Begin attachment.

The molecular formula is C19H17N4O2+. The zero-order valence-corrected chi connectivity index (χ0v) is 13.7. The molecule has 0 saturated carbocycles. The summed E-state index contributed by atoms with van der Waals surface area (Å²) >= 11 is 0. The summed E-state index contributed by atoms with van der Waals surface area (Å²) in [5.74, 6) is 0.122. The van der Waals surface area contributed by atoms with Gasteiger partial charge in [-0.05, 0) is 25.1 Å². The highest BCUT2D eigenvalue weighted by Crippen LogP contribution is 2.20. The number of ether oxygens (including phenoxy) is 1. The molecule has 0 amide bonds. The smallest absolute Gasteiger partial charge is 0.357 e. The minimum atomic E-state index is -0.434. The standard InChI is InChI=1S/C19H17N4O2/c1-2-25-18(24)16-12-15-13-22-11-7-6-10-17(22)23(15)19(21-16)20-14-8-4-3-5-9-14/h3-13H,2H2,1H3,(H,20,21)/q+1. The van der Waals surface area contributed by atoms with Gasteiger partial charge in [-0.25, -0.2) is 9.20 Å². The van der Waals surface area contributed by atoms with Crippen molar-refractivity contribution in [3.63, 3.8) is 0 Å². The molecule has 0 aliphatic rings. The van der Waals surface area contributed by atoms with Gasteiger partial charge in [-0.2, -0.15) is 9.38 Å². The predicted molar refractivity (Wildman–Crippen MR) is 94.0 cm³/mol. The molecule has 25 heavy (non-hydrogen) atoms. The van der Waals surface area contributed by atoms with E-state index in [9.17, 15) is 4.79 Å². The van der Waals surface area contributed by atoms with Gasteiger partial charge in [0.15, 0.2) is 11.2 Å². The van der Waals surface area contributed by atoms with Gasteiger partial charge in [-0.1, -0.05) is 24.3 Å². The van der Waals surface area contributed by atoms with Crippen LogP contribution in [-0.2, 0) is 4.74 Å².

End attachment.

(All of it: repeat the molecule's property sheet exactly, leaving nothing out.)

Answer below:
The molecular formula is C19H17N4O2+. The zero-order valence-corrected chi connectivity index (χ0v) is 13.7. The molecule has 0 saturated carbocycles. The summed E-state index contributed by atoms with van der Waals surface area (Å²) >= 11 is 0. The summed E-state index contributed by atoms with van der Waals surface area (Å²) in [5.74, 6) is 0.122. The van der Waals surface area contributed by atoms with Gasteiger partial charge in [-0.05, 0) is 25.1 Å². The highest BCUT2D eigenvalue weighted by Crippen LogP contribution is 2.20. The number of ether oxygens (including phenoxy) is 1. The molecule has 0 amide bonds. The smallest absolute Gasteiger partial charge is 0.357 e. The minimum atomic E-state index is -0.434. The standard InChI is InChI=1S/C19H17N4O2/c1-2-25-18(24)16-12-15-13-22-11-7-6-10-17(22)23(15)19(21-16)20-14-8-4-3-5-9-14/h3-13H,2H2,1H3,(H,20,21)/q+1. The van der Waals surface area contributed by atoms with Gasteiger partial charge in [-0.25, -0.2) is 9.20 Å². The van der Waals surface area contributed by atoms with Crippen molar-refractivity contribution in [3.63, 3.8) is 0 Å². The molecule has 0 aliphatic rings. The van der Waals surface area contributed by atoms with Gasteiger partial charge in [-0.2, -0.15) is 9.38 Å². The predicted molar refractivity (Wildman–Crippen MR) is 94.0 cm³/mol. The molecule has 25 heavy (non-hydrogen) atoms. The van der Waals surface area contributed by atoms with E-state index in [9.17, 15) is 4.79 Å². The van der Waals surface area contributed by atoms with Gasteiger partial charge in [0.15, 0.2) is 11.2 Å². The van der Waals surface area contributed by atoms with Gasteiger partial charge in [-0.1, -0.05) is 24.3 Å². The van der Waals surface area contributed by atoms with Crippen LogP contribution in [-0.2, 0) is 4.74 Å².